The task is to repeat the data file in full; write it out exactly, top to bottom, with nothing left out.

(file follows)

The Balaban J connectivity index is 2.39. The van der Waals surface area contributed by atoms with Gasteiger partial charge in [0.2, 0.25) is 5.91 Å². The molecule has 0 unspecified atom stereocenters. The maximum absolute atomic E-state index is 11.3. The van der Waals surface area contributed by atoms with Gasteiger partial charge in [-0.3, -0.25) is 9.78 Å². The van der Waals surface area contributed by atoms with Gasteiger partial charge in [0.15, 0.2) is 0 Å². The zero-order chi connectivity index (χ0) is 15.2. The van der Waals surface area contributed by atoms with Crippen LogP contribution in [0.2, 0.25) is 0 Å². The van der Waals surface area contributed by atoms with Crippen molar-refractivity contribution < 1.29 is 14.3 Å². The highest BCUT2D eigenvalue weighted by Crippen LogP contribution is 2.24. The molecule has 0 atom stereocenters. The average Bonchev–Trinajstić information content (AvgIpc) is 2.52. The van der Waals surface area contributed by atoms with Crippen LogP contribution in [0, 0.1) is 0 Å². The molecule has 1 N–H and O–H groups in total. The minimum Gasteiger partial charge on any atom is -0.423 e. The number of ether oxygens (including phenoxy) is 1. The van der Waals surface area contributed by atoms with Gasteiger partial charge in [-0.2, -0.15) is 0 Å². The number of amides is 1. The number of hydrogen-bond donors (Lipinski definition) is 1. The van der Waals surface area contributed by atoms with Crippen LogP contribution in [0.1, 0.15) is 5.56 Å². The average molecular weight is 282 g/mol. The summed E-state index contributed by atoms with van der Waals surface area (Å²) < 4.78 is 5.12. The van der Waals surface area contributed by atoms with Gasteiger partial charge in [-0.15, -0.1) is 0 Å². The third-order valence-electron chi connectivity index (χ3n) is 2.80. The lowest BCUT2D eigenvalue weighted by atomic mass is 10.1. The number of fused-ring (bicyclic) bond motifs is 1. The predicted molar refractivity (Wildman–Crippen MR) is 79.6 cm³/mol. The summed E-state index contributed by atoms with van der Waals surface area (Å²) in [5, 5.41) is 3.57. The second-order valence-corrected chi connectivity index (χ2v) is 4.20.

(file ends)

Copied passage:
The Balaban J connectivity index is 2.39. The van der Waals surface area contributed by atoms with Gasteiger partial charge in [0.2, 0.25) is 5.91 Å². The molecule has 0 unspecified atom stereocenters. The maximum absolute atomic E-state index is 11.3. The van der Waals surface area contributed by atoms with Gasteiger partial charge in [-0.3, -0.25) is 9.78 Å². The van der Waals surface area contributed by atoms with Gasteiger partial charge in [0.15, 0.2) is 0 Å². The zero-order chi connectivity index (χ0) is 15.2. The van der Waals surface area contributed by atoms with Crippen LogP contribution in [0.2, 0.25) is 0 Å². The van der Waals surface area contributed by atoms with Crippen molar-refractivity contribution < 1.29 is 14.3 Å². The highest BCUT2D eigenvalue weighted by Crippen LogP contribution is 2.24. The molecule has 0 atom stereocenters. The average Bonchev–Trinajstić information content (AvgIpc) is 2.52. The van der Waals surface area contributed by atoms with Crippen LogP contribution in [0, 0.1) is 0 Å². The molecule has 1 N–H and O–H groups in total. The minimum Gasteiger partial charge on any atom is -0.423 e. The number of ether oxygens (including phenoxy) is 1. The van der Waals surface area contributed by atoms with Gasteiger partial charge in [-0.2, -0.15) is 0 Å². The number of amides is 1. The number of hydrogen-bond donors (Lipinski definition) is 1. The van der Waals surface area contributed by atoms with Crippen LogP contribution in [0.1, 0.15) is 5.56 Å². The average molecular weight is 282 g/mol. The summed E-state index contributed by atoms with van der Waals surface area (Å²) < 4.78 is 5.12. The van der Waals surface area contributed by atoms with Gasteiger partial charge in [-0.15, -0.1) is 0 Å². The third-order valence-electron chi connectivity index (χ3n) is 2.80. The lowest BCUT2D eigenvalue weighted by atomic mass is 10.1. The number of fused-ring (bicyclic) bond motifs is 1. The predicted molar refractivity (Wildman–Crippen MR) is 79.6 cm³/mol. The summed E-state index contributed by atoms with van der Waals surface area (Å²) in [5, 5.41) is 3.57. The second-order valence-corrected chi connectivity index (χ2v) is 4.20.